Over the next 10 hours.

While there should be nothing quite as spectacular as yesterday’s natural avalanche activity, warm temperatures and thinning clouds or some direct sun this afternoon could allow for another smaller round of wet avalanche activity on steep, sunny slopes. And if we get just the right balance of thin clouds, “greenhousing” could heat the snow on the low and mid elevation shady slopes. Switch aspects when the snow becomes damp or the crusts soften.


      Over the next 12 hours.

The deep slab issue is being pushed into the background, but I doubt it’s a thing of the past. Until we get more snow, the most likely spot to trigger a hard slab avalanche near the ground would be a thinner, weak snowpack area, such as steep rocky northerly terrain. In addition, the weak shallow snowpack on slopes that have slid one or more times this year is gradually becoming overloaded to where it could slide once again.


Skies will be mostly cloudy today, with occasional light snow possible. High temperatures will be in the mid 20’s to mid 30’s. The northwesterly winds will be very light, averaging less than 15 mph. A cold front will push across the area tomorrow, with 5 to 9” of snow possible, with cooling temperatures. A moist, westerly flow for the weekend should produce more snow, and the active pattern could continue next week.


Please contact Alta Central (801-742-2033) if you trigger a large avalanche in the backcountry, especially if you are adjacent to a ski area, to alert them to the slide and whether anyone is missing or not. Rescue teams can be exposed to significant hazard when responding to avalanches, and do not want to do so when unneeded. Thanks.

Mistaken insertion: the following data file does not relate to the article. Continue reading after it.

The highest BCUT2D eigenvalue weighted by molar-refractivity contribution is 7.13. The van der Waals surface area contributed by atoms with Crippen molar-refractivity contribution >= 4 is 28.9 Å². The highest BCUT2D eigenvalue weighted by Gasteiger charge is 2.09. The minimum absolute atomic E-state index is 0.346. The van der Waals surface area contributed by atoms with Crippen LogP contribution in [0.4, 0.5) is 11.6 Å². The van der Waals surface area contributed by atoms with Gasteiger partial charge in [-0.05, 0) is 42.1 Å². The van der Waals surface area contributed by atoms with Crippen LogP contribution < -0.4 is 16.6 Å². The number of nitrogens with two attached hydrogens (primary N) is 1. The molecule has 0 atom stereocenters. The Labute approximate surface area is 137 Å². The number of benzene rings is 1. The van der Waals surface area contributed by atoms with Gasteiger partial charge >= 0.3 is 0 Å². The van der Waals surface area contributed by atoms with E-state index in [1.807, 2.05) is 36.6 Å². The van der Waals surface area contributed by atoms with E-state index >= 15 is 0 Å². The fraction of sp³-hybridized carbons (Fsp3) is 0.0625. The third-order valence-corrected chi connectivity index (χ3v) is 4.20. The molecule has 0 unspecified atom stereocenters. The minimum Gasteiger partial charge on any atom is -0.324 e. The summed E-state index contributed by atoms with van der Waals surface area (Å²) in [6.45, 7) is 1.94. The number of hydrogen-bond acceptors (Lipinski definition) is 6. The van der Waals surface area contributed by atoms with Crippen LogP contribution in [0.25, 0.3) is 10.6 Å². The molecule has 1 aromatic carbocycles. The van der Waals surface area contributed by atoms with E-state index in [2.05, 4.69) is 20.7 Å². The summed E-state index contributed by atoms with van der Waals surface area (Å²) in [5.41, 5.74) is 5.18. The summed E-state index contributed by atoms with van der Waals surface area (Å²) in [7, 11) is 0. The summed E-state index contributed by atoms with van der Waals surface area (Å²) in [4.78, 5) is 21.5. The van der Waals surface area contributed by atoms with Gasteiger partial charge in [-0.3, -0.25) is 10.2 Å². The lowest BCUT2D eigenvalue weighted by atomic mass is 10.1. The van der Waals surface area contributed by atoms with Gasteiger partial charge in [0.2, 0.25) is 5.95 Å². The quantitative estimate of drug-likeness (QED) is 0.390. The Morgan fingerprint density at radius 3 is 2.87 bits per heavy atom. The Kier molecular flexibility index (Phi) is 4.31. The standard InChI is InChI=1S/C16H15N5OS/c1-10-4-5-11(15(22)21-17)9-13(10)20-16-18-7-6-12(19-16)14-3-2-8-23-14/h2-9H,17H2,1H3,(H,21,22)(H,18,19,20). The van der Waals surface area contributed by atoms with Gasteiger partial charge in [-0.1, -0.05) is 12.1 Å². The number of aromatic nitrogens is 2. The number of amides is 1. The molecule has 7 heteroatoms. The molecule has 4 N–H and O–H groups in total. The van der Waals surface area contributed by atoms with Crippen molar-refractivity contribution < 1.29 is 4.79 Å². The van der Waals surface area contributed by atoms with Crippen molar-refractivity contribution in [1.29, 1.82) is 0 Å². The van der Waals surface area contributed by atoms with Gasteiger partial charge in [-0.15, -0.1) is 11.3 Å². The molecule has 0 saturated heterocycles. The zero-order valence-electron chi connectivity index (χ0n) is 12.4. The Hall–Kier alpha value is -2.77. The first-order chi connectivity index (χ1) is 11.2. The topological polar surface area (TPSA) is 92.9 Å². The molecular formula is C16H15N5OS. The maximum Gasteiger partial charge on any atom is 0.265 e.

Discount Lift tickets: Ski Utah, Backcountry.com, Alta, Deer Valley, Park City, The Canyons, Wolf Mountain, Snowbasin, Beaver Mountain, Brighton, Sundance, and Solitude have donated a limited number of tickets for sale at discounted prices.

Wasatch Powderbird Guides flight plan.

Dawn Patrol Forecast Hotline, updated by 05:30:888-999-4019 option 8.

Daily observations are frequently posted by 10 pm each evening.

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The information in this advisory is from the U.S. Forest Service, which is solely responsible for its content. This advisory describes general avalanche conditions and local variations always occur.

We will update this forecast tomorrow morning. Thanks for calling.

This information does not apply to developed ski areas or highways where avalanche control is normally done.  This advisory is from the U.S.D.A. Forest Service, which is solely responsible for its content. This advisory describes general avalanche conditions and local variations always occur.

This advisory provided by the USDA Forest Service, in partnership with:

The Friends of the Utah Avalanche Center, Utah Division of State Parks and Recreation, Utah Division of Emergency Management, Salt Lake County, Salt Lake Unified Fire Authority and the friends of the La Sal Avalanche Center. See our Sponsors Page for a complete list.